The model for CRC mortality among White residents in rural counties (χ2 = 72.2, P < .001) showed that racial segregation — including a quadratic form of segregation — was not significantly associated with CRC mortality. The model for CRC mortality among White residents in urban counties (χ2 = 36.1, P < .001) also showed that racial segregation was not significantly associated with CRC mortality; however, the models for CRC mortality among White residents showed that educational attainment and annual income were more important than racial segregation as predictors of CRC mortality. Specifically, in rural counties, a 1 percentage-point increase in the county percentage of White residents with less than $20,000 in annual household income was associated with an increase of 19.44 per 100,000 in CRC mortality. In urban counties, a 1 percentage-point increase in the county percentage of White residents with less than $20,000 in annual household income was associated with an increase of 29.01 per 100,000 in CRC mortality. Additionally, in urban counties, a 1 percentage-point increase in the county percentage of White residents with less than a high school education was associated with an increase of 34.58 per 100,000 in CRC mortality.
Our models suggested that urban Delta Region counties with low and high, but not moderate, levels of racial segregation had higher CRC mortality rates among Black residents, a finding aligned with other research on CRC disparities (15,26). However, this relationship was less evident in rural Delta Region counties. Although this finding may seem surprising, the relationship between residential segregation and cancer outcomes among Black people remains unclear. Some studies found poor cancer outcomes (as we did for urban counties) (13,14), while others showed protective effects (10,17) and others reported no association (11,12,27). Our discovery that moderately segregated urban Delta Region counties had lower CRC mortality among Black residents than counties with low or high levels of segregation is, to our knowledge, a novel finding. Clearly, the pathways by which the interaction of urbanity/rurality and race affect CRC outcomes deserves additional exploration in health research, particularly given varying levels of county-level segregation. A few hypotheses might provide insight into our novel findings.
One potential explanation for our findings is that segregated rural communities may have unique features that do not exist in their segregated rural analogs. Racial or ethnic enclaves — geographic areas marked by large concentrations of people of similar races or ethnicities that often feature organizations led by members of these communities — have been shown to impart health benefits via different pathways, such as smaller and more racially concordant social networks (10), increased social capital and support (9,10), and less exposure to racism-related stress (27). However, other highly segregated areas may be cut off from resources, access, and knowledge (7), thus perpetuating unequal balances of power or resources and leaving communities of color with smaller social networks and less support (10). These disparities may be more pronounced in urban areas and social bonds may be stronger in segregated rural communities, thus contributing to urban–rural differences in cancer outcomes. Perhaps, too, social bonds in Black rural communities yield stronger or more effective interpersonal support to promote screening for preventable cancers such as colorectal cancer, a hypothesis echoed by Moss and colleagues (28), who found higher CRC screening rates in highly segregated counties than in those with less segregation.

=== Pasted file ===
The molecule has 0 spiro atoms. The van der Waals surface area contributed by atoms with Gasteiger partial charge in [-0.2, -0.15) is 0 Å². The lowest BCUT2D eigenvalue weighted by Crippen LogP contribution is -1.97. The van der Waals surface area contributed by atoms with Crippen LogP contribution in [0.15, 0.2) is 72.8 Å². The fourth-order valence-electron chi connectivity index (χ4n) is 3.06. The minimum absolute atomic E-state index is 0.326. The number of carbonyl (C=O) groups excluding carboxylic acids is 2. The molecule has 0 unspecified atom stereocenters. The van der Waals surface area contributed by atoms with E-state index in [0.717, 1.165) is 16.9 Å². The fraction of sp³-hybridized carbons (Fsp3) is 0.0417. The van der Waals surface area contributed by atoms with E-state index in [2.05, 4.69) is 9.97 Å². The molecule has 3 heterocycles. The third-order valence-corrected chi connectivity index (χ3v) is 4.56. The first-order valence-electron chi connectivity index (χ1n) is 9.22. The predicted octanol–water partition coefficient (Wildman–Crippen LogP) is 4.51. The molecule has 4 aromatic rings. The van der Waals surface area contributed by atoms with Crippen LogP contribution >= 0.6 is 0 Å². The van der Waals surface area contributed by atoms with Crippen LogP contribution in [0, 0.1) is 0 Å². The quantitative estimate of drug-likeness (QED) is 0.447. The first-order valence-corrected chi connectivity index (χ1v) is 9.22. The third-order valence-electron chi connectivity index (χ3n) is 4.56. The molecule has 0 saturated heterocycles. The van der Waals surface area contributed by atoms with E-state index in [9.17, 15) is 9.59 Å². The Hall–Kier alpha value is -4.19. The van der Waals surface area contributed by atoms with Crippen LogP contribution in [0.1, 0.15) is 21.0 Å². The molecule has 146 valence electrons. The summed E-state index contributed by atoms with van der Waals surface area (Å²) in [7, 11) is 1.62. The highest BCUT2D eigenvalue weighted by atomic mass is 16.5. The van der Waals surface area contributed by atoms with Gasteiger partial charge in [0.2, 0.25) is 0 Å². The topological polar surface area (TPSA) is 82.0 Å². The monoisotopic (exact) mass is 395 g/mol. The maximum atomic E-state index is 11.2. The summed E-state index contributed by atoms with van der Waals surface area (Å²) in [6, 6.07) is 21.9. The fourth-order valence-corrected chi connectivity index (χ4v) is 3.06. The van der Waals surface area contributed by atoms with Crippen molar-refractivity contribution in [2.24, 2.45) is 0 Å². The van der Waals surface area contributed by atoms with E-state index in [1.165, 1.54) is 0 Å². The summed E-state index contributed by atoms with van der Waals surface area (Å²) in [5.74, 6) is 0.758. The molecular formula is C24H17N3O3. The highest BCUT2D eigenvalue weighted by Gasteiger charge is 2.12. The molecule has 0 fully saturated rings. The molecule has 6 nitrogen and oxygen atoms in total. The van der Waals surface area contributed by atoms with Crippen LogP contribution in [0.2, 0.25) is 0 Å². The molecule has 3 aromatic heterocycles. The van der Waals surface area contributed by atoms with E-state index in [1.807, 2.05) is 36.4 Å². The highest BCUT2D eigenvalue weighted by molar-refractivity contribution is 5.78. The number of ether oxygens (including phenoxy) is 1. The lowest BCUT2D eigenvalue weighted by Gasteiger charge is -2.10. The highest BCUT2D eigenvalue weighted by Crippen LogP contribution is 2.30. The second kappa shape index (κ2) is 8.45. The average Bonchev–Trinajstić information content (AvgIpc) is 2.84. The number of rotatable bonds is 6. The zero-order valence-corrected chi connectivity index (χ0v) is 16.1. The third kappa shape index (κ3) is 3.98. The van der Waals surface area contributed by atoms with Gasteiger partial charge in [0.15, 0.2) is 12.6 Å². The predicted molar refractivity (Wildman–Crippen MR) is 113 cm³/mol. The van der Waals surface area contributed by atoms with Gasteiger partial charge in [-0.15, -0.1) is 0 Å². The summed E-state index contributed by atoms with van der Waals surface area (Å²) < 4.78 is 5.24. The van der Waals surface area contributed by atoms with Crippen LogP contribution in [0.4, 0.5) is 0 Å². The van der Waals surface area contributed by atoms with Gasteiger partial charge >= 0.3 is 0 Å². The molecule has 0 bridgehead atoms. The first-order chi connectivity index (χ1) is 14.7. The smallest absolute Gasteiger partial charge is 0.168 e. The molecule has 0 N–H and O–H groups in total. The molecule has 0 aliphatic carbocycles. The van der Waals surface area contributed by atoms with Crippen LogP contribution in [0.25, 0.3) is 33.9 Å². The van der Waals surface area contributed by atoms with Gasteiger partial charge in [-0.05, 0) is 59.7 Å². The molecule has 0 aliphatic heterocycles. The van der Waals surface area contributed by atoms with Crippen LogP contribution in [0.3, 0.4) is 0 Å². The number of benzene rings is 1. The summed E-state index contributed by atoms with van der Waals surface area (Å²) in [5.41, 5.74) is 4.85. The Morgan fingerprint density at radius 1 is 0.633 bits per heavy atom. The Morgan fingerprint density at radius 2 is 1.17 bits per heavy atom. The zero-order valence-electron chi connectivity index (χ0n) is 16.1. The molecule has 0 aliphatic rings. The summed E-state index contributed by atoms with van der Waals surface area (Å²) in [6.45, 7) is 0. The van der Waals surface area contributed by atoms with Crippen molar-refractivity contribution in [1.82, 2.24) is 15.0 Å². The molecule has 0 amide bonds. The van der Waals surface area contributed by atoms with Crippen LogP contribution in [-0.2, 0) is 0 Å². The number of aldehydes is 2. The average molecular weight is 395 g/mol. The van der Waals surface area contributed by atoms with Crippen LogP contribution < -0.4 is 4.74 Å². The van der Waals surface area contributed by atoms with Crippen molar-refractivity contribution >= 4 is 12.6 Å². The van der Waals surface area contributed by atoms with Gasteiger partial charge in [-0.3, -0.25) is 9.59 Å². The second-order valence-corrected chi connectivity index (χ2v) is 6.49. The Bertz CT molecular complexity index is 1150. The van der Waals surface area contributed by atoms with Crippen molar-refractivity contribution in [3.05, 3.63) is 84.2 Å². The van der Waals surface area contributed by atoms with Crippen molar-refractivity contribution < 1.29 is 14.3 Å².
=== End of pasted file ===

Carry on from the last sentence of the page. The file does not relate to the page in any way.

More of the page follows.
Despite these possible differences, it is critical to remember that racial residential segregation is a system of oppression that comprises multiple factors that affect long-term health outcomes. Because of segregation, Black communities have historically entrenched and socially and politically enforced barriers to economic, educational, and health resources, implications of which continue to be felt today. Although our study identified a stronger relationship between CRC mortality and Black segregation in urban Delta Region counties than in rural Delta Region counties, it is important to acknowledge that multiple factors likely drive this relationship, thus underscoring the necessity for continued research dedicated to understanding the long-term effects of segregation on health outcomes and how these effects might produce different outcomes in both urban and rural residents in different geographic regions of the country.
Our county-level data do not fully capture data on individual-level factors — such as comorbidities, screening data, median age of death, or other risk factors — that might partly explain our findings. Data from the 2012–2015 Behavioral Risk Factor Surveillance System show that rural Black residents self-report lower levels of health-related quality of life, higher cost-related barriers to seeking treatment, lower CRC screening rates, and more comorbidities than rural White residents (29). Furthermore, precancerous polyps, many of which have little or no symptoms, can take upwards of a decade to progress to CRC (30). Perhaps, then, rural Black residents in the Delta Region are dying prematurely from complications of other causes (ie, multiple chronic conditions) before dying from the slower developing consequences of CRC. Given that the Delta Region as a whole has one of the lowest life expectancies in the country (4), our findings might not fully show the entire picture on trends in CRC mortality among Black people in the Delta Region.